Mycoplasma genitalium (MG) is a bacterial sexually transmitted infection associated with urethritis in men, and with cervicitis, pelvic inflammatory disease (PID), preterm birth, spontaneous abortion, and infertility in women.1,2 The prevalence of urogenital MG is approximately 1% to 9% in population-based samples of women3 and is approximately 15% to 20% in contemporary clinic-based samples of women in the United States.4,5
Like Chlamydia trachomatis (CT) and Neisseria gonorrhoeae (GC), MG has been detected in female rectal specimens, but little is known about the epidemiology of rectal MG among women. Among clinic-attending women in the United States and South Africa, the prevalence of rectal MG is approximately 3% to 8%,6–9 which is in the range of that reported for rectal CT (6–9%) and rectal GC (2%) in comparable populations.10–12 Rectal MG does not appear to be associated with anal sex7,8 and, as has been suggested for rectal CT,13 may result from autoinoculation from the vagina. The health implications of rectal MG among women are largely unknown. Rectal MG is often asymptomatic, but could serve as a reservoir of transmission to men via anal or vaginal sex; the latter occurring if women autoinoculate MG from the rectum to the vagina. Although 2 commercially available MG diagnostic tests were approved by the U.S. Food and Drug Administration in 2019, there are no U.S. guidelines for routine vaginal or rectal MG screening.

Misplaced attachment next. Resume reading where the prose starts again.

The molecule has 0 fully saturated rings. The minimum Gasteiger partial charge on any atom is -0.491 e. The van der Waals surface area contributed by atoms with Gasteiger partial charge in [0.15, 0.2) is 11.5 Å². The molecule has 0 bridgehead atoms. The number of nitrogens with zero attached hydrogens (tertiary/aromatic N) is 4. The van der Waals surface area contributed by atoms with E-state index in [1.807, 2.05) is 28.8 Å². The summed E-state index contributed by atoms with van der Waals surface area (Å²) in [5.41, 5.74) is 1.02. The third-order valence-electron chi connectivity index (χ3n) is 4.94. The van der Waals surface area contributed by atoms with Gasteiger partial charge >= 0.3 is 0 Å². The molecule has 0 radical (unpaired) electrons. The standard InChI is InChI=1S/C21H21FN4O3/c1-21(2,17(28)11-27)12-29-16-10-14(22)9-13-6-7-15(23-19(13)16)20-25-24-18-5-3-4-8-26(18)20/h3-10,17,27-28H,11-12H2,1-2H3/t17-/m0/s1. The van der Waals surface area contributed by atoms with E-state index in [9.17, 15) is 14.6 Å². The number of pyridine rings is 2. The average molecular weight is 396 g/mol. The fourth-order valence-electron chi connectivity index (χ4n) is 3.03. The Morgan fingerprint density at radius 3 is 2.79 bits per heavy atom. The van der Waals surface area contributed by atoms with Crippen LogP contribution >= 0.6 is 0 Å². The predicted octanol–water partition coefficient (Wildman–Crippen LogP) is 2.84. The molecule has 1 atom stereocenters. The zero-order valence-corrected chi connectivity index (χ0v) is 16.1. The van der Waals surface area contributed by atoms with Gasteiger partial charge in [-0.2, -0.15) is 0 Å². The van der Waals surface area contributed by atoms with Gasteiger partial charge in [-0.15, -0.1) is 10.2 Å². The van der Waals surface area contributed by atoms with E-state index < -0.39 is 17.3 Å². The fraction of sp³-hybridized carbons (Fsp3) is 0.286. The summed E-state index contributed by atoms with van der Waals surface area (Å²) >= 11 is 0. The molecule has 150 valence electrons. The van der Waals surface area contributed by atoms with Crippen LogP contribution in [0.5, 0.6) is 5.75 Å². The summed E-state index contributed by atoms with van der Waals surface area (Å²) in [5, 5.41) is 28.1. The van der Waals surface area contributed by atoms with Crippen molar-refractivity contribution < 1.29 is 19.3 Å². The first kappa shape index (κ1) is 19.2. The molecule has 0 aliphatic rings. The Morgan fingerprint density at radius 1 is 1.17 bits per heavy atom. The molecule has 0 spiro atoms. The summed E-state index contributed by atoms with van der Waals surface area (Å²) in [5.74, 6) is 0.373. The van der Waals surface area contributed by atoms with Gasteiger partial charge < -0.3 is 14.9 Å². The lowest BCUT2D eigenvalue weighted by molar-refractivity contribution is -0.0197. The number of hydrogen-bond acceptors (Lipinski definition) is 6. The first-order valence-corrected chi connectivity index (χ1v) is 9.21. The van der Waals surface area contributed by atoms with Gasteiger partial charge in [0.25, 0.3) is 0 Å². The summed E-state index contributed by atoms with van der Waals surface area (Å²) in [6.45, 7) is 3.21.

The 2015 U.S. Centers for Disease Control and Prevention (CDC) sexually transmitted disease (STD) Treatment Guidelines recommends 1 g azithromycin (a macrolide antibiotic) for urethritis, cervicitis, and PID in cases where MG is the suspected causative agent.14 However, reports of MG azithromycin resistance have been increasing for well over a decade,15 and MG azithromycin cure rates have substantially declined since 2009.16 Azithromycin treatment failure is associated with genetic mutations in the 23S rRNA gene,17 and the prevalence of MG strains with these macrolide resistance-mediating mutations (MRM) varies widely, from 0% in South Africa18 to 63% in Australia19 to 100% in Greenland.20 Alarmingly, treatment failures with the CDC-recommended second-line antibiotic for suspected MG—moxifloxacin (a quinolone antibiotic)—have also been observed. These treatment failures are associated with mutations in the parC gene, mainly in codons coding for amino acids in position S83 or D87 of ParC (quinolone resistance-associated mutations [QRAMs]). The correlation with treatment failure is stronger in the presence of concurrent mutations in the gyrA gene.21 A prevalence of the S83I mutation in ParC as high as 84% has been reported in some settings.22 However, the prevalence of MRM and QRAM among rectal specimens from women has not been well described.